BEAVERTON – Anticipation. If I had been asked to describe my outlook for the spring season in one word back on April 2 it would have been anticipation. The Beaverton baseball team looked loaded and ready for another run. The Gladwin girls soccer team is always one of the best in the Northern Michigan Soccer League and the Gladwin baseball team along with the softball teams at both schools were young, and promising, but the single event I was looking forward to the most was the state high school track championships.
Last year was my first experience with the event, and I was able to make the trip to the Grand Rapids area to see both Beaverton and Gladwin compete. It was a memorable day. Bright and sunny in the morning at Zeeland High School where I was able to watch the Gladwin athletes warm up before moving on to Jenison High School to see the Beaverton athletes. My plan was to bounce between the two sites and take in as much of the action as possible. Thanks to multiple thunderstorms my plan failed, but this year things would be different. I was really anticipating watching Beaverton’s Will Aldrich vault.
Aldrich finished second in the pole vault last year with a vault of 14 feet, just three inches behind Wyatt Alwine of Constantine. Both athletes were juniors setting up what should have been an exciting showdown. Aldrich had been working all winter in anticipation of the season. Beaverton track coach Phil Eichbauer said, “he is the most consistent, hard working athlete on the team.” According to Eichbauer, he was in the weight room as soon as the football season ended and had worked hard through March. He was often the only athlete in attendance.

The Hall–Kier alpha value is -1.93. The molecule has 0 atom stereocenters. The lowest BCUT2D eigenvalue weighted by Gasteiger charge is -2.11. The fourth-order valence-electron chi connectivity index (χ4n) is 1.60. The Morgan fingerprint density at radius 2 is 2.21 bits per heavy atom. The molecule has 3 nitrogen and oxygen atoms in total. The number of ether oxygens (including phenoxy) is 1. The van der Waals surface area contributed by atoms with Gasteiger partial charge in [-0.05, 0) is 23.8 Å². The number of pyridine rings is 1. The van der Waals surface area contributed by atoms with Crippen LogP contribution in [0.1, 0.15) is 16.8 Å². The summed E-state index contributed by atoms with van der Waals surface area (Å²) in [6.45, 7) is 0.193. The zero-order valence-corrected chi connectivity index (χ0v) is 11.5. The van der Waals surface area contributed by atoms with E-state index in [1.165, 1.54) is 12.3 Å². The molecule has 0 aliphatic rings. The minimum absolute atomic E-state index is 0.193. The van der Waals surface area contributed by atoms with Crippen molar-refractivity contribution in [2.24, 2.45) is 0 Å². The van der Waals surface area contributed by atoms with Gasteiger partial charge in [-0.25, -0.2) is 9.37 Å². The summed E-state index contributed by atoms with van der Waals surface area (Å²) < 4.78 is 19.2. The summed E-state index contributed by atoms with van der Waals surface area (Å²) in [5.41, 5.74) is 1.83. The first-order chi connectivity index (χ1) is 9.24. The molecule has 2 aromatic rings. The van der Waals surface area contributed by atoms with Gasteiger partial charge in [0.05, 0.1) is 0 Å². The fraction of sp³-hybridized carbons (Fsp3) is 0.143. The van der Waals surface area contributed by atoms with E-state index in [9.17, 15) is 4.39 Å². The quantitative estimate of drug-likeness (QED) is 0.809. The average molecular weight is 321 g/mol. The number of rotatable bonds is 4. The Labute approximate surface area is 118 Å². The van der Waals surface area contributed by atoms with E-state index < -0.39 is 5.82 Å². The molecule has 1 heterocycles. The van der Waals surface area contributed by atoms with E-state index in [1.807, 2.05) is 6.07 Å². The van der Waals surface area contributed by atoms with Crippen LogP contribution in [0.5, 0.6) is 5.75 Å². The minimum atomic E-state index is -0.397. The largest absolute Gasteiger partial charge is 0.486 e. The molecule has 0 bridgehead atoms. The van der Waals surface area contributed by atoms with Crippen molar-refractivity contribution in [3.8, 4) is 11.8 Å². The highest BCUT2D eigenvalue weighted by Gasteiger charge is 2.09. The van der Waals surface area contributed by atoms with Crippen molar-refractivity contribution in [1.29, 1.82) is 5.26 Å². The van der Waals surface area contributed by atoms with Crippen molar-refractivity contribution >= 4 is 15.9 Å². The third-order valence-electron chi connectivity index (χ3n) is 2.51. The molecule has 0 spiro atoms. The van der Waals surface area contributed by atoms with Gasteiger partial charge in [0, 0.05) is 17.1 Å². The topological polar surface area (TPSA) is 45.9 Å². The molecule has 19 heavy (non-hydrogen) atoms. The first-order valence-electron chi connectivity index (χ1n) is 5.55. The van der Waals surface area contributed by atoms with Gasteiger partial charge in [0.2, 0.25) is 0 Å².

Along with his work in the weight room Aldrich had been participating indoor at some of the local colleges. Both Saginaw Valley State University (SVSU) and Central Michigan University (CMU) host winter meets. Both Aldrich and Eichbauer mentioned that the indoor season is a good time to “knock the rust off” after football. It also gave him the opportunity to work on technique because most high schools do not have pole vault facilities that can be used during the winter months.
SVSU is also soon to become Aldrich’s home away from home. He plans to attend SVSU to study engineering and business. While there he also plans to join his sister Ali and compete on the track team. Ali is a thrower for SVSU. Eichbauer mentioned that he has “great potential.” The training in college will be more “intense and focused” giving him the opportunity to work on his weaknesses. Speed will be a focus at first. “Once he starts improving in that aspect he will really “take off.” Eichbauer expects him to be very competitive in the conference.
Equipment has been a “limiting factor” for Aldrich. Eichbauer explained that they were running out of poles for him at the high school level. With his height and weight he needed one that wasn’t available last season. He actually competed with a borrowed pole at the state finals. Another competitor allowed Will to use his pole. That shouldn’t be a problem once he gets to college.
Aldrich was also a lineman on the football field playing tackle on offense and end on defense. Football coach Aaron Seiser said, “people probably notices Will more on the defensive side of the ball where he made countless big plays,” but “I would say he impacted the game just as much on the offensive side at left tackle. Like all of our offensive lineman, he is smart, quick, tenacious and physical.”
Aldrich earned All Conference Honors on both sides of the ball. He was First Team
on defense and Second Team on offense. “Will really stood out because he has a very high motor,” said Seiser. “Couple that with a lot of athleticism and you end up with a great football player.” Seiser said that he would be missed.
Mechanical engineering seems to be a perfect fit for Aldrich. He participated in the CTE Program at Mid Michigan College and has really enjoyed welding. He currently works with both his mom and dad at their respective businesses Stryker’s Marine and Waters Edge. He welds for his mom, Stephanie, and helps his dad, Will, put in boatlifts and docks. He hopes to eventually own his own business manufacturing and maintaining hoists and lifts.